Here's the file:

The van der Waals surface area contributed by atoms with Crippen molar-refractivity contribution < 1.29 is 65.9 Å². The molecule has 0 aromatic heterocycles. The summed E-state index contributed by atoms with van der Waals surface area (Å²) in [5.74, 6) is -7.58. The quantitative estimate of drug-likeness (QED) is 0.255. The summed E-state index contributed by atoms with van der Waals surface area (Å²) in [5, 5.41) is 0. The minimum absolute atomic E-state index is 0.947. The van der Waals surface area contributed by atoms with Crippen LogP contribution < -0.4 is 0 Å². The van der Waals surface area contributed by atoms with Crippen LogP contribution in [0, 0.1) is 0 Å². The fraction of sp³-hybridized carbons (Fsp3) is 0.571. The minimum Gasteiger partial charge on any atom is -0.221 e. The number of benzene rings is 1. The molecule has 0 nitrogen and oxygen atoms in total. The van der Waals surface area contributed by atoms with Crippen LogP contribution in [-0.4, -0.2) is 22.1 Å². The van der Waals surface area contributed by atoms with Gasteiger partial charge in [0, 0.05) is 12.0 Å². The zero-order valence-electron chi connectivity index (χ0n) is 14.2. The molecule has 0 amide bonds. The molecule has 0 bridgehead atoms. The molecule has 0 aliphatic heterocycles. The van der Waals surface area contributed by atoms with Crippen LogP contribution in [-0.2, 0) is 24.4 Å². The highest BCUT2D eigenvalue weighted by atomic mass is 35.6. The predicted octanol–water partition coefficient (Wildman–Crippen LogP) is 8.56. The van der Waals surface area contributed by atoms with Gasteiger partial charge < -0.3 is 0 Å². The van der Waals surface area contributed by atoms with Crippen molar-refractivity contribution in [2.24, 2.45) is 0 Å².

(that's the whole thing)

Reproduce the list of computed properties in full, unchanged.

The van der Waals surface area contributed by atoms with Crippen molar-refractivity contribution < 1.29 is 65.9 Å². The molecule has 0 aromatic heterocycles. The summed E-state index contributed by atoms with van der Waals surface area (Å²) in [5.74, 6) is -7.58. The quantitative estimate of drug-likeness (QED) is 0.255. The summed E-state index contributed by atoms with van der Waals surface area (Å²) in [5, 5.41) is 0. The minimum absolute atomic E-state index is 0.947. The van der Waals surface area contributed by atoms with Crippen LogP contribution < -0.4 is 0 Å². The van der Waals surface area contributed by atoms with Crippen LogP contribution in [0, 0.1) is 0 Å². The fraction of sp³-hybridized carbons (Fsp3) is 0.571. The minimum Gasteiger partial charge on any atom is -0.221 e. The number of benzene rings is 1. The molecule has 0 nitrogen and oxygen atoms in total. The van der Waals surface area contributed by atoms with Crippen LogP contribution in [-0.4, -0.2) is 22.1 Å². The van der Waals surface area contributed by atoms with Gasteiger partial charge in [0, 0.05) is 12.0 Å². The zero-order valence-electron chi connectivity index (χ0n) is 14.2. The molecule has 0 amide bonds. The molecule has 0 bridgehead atoms. The molecule has 0 aliphatic heterocycles. The van der Waals surface area contributed by atoms with Crippen LogP contribution in [-0.2, 0) is 24.4 Å². The highest BCUT2D eigenvalue weighted by atomic mass is 35.6. The predicted octanol–water partition coefficient (Wildman–Crippen LogP) is 8.56. The van der Waals surface area contributed by atoms with Gasteiger partial charge < -0.3 is 0 Å². The van der Waals surface area contributed by atoms with Crippen molar-refractivity contribution in [2.24, 2.45) is 0 Å².